A hotly contested permit allowing ConocoPhillips to build a road and bridge to a new oil field is now in doubt after a federal judge ruled that regulators approved it without fully considering environmental impacts.
U.S. District Court Judge Sharon Gleason, in a ruling issued Tuesday, said the U.S. Army Corps of Engineers erred in the way it issued a wetlands-fill permit that ConocoPhillips needed to build a gravel road and a road-and-bridge link for its CD-5 oil field on the western North Slope.
Construction is already partly done, with the 6-mile access road and pad installed and some bridge work finished over the winter, ConocoPhillips spokeswoman Natalie Lowman said.
However, the permit allowing that work is flawed, Gleason found, because the Corps -- which approved the permit in 2011 after previously rejecting ConocoPhillips' permit application -- failed to justify its decision to skip a supplemental environmental impact statement. The Corps should have considered further study to weigh modifications to ConocoPhillips' plan and potential impacts to a North Slope environment already being altered by climate change, Gleason said in her ruling.
The Corps offered "only minimal explanation" for its decision that there was no need for a supplemental study to add to a 2004 environmental analysis, Gleason said in her ruling.
The Corps "failed to articulate a satisfactory explanation ... for its decision to forgo preparation of an SEIS to address changes to the CD-5 project," she said. "The court concludes, therefore, that the Corps' decision was arbitrary."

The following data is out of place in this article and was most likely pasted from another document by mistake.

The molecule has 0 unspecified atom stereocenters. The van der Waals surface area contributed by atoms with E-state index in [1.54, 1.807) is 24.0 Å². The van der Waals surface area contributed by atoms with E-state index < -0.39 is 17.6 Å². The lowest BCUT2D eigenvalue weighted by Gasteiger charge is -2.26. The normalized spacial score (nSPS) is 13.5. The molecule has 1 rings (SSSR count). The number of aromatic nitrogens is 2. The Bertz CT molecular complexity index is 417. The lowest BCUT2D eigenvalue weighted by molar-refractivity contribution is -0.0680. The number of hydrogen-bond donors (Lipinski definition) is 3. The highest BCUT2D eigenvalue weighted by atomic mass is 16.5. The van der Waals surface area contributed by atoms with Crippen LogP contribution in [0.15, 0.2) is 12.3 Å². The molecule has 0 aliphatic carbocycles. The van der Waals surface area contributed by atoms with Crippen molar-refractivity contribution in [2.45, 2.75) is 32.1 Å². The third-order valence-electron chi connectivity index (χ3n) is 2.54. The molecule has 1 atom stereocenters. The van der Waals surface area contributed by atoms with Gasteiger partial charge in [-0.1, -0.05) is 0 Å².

A lawsuit challenging the permit was filed last year by seven residents of Nuiqsut, the Inupiat village closest to the development.
To ConocoPhillips, the road and bridge are essential links needed to make practical any development in the National Petroleum Reserve Alaska, the 23 million-acre unit of federal land that lies west of the North Slope's other developed oil fields. ConocoPhillips has other oil-field projects deeper in the reserve that the company expects to develop as long as there is a surface-transportation and pipeline link to CD-5.
To environmentalists and the Native plaintiffs, the road and bridge would imperil the Colville River, one of the Arctic's most ecologically important rivers. They argue that ConocoPhillips' road and bridge plans will impose new development sprawl on the western North Slope, breaking an earlier promise by predecessor company Arco Alaska Inc. to develop the Colville area without roads over the sensitive tundra.
The Corps initially denied ConocoPhillips' wetlands-fill permit application. In 2010, the agency ruled the oil company should use other means - an underground pipeline drilled horizontally beneath the river - to link the new CD-5 field to existing oil-field facilities at the Alpine field.
ConocoPhillips, after appealing the rejection, altered its construction plan, whittling the amount of affected wetlands from 61.1 acres to 58.5 acres and repositioning the planned bridge sections over portions of the braided Colville. Several Alaska politicians and corporations weighed in on ConocoPhillips' behalf, arguing that development of CD-5 and other fields farther west was impossible without the road and bridge link.
The Corps in late 2011 approved the permit for the modified project.
Whether the Corps will have to complete an after-the-fact supplemental environmental impact statement was unknown on Wednesday. Gleason did not require one, but ordered the parties to submit information to be used to craft a remedy to what she identified as the permit's flaw.
Vicki Clark of Trustees for Alaska, the law firm representing the plaintiffs, said the Corps' permit reversal in 2011 was the result of political pressure. Gleason's ruling is "definitely a victory for the Arctic and also the people who rely on the resources there," Clark said.
Lowman said ConocoPhillips is reviewing the ruling. The company plans to complete construction and start CD-5 production by the end of 2015, she said.
Officials from the Corps and the U.S. Department of Justice declined to comment late Wednesday.
By YERETH ROSEN